Other segments from the episode on January 19, 2012
Thursday, January 19, 2012
Guests: Michael Kranish & Scott Helman
TERRY GROSS, HOST: This is FRESH AIR. I'm Terry Gross. Every day seems to bring big news in the Republican primary race. Today we learn that Mitt Romney can no longer claim to have won the Iowa caucuses. The certified results of the caucuses, released today, show Rick Santorum ahead by 34 votes, but no official winner has been declared because the results of eight precincts are missing.
We're going to talk about Mitt Romney with the authors of a new book about him called "The Real Romney." It covers the role of his ancestors in the history of the Mormon faith, his own leadership within the Church of Jesus Christ of the Latter-day Saints, his father George Romney's political career as governor of Michigan, Mitt's success as a venture capitalist, as the head of Bain Capital, and his political career.
My guests are Michael Kranish and Scott Helman. Kranish is deputy chief of the Boston Globe's Washington bureau and a former White House correspondent. Helman is a staff writer at the Globe and former political editor. He was a lead writer on the 2008 presidential campaign.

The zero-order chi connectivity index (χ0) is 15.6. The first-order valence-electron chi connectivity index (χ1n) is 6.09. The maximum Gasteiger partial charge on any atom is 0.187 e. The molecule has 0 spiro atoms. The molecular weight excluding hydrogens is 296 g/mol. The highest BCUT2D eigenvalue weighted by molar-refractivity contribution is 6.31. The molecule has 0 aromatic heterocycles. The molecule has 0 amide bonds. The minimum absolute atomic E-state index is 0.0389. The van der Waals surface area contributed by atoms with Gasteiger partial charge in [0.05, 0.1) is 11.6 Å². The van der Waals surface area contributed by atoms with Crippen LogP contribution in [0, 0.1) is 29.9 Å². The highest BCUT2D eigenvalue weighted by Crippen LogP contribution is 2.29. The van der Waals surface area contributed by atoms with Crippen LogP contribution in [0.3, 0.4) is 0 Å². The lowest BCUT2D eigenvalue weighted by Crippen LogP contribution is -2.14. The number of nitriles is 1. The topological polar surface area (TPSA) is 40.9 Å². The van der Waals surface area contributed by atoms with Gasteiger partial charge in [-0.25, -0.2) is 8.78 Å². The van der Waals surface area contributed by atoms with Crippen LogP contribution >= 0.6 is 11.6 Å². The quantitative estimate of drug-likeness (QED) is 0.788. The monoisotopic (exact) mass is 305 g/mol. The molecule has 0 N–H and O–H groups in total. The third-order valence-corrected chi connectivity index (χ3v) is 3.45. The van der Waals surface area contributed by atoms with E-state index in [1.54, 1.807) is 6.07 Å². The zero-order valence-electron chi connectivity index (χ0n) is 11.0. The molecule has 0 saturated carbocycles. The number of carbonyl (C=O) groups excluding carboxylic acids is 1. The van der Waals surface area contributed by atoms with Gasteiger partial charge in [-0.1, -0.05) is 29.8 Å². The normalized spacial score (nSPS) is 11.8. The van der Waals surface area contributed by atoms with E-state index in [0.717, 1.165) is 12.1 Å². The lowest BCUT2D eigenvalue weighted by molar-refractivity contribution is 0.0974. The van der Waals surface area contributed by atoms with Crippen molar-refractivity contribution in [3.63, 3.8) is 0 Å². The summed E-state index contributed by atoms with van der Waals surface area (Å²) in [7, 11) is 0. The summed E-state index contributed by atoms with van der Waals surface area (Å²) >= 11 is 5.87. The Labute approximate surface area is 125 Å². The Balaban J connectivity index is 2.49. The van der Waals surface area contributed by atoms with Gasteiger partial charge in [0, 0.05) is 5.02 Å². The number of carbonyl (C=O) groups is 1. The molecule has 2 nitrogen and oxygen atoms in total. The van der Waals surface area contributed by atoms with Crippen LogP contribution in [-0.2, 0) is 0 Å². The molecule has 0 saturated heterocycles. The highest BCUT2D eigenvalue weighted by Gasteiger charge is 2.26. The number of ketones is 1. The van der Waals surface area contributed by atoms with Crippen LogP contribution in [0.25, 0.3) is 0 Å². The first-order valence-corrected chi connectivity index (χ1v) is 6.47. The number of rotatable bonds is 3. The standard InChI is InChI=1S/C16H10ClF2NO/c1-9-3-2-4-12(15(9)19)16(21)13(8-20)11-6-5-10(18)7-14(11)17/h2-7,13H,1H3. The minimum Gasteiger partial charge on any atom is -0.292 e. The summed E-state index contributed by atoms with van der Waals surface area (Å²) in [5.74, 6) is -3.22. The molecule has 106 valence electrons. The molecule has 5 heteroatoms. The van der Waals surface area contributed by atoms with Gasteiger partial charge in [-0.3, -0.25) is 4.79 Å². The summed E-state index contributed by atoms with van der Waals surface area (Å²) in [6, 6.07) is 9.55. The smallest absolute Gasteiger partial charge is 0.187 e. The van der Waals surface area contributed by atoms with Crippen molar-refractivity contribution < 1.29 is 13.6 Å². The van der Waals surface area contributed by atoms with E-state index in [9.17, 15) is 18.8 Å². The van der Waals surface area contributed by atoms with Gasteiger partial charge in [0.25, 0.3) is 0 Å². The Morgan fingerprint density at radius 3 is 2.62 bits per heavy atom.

Michael Kranish and Scott Helman, welcome to FRESH AIR. You spend a lot of time in the book on Mitt Romney's family history, which is entwined with the history of Mormonism. A lot of people want to know more about his Mormon faith but are almost afraid to ask because they don't want to seem judgmental about his faith. Why did you decide to focus a lot of this story on that?
MICHAEL KRANISH: Well, Terry - this is Michael speaking - and I really felt that the ancestral story was very important because through that story, you can really understand the story of Mormonism, as well. And it's true, Mitt Romney really doesn't want to talk about this extensively.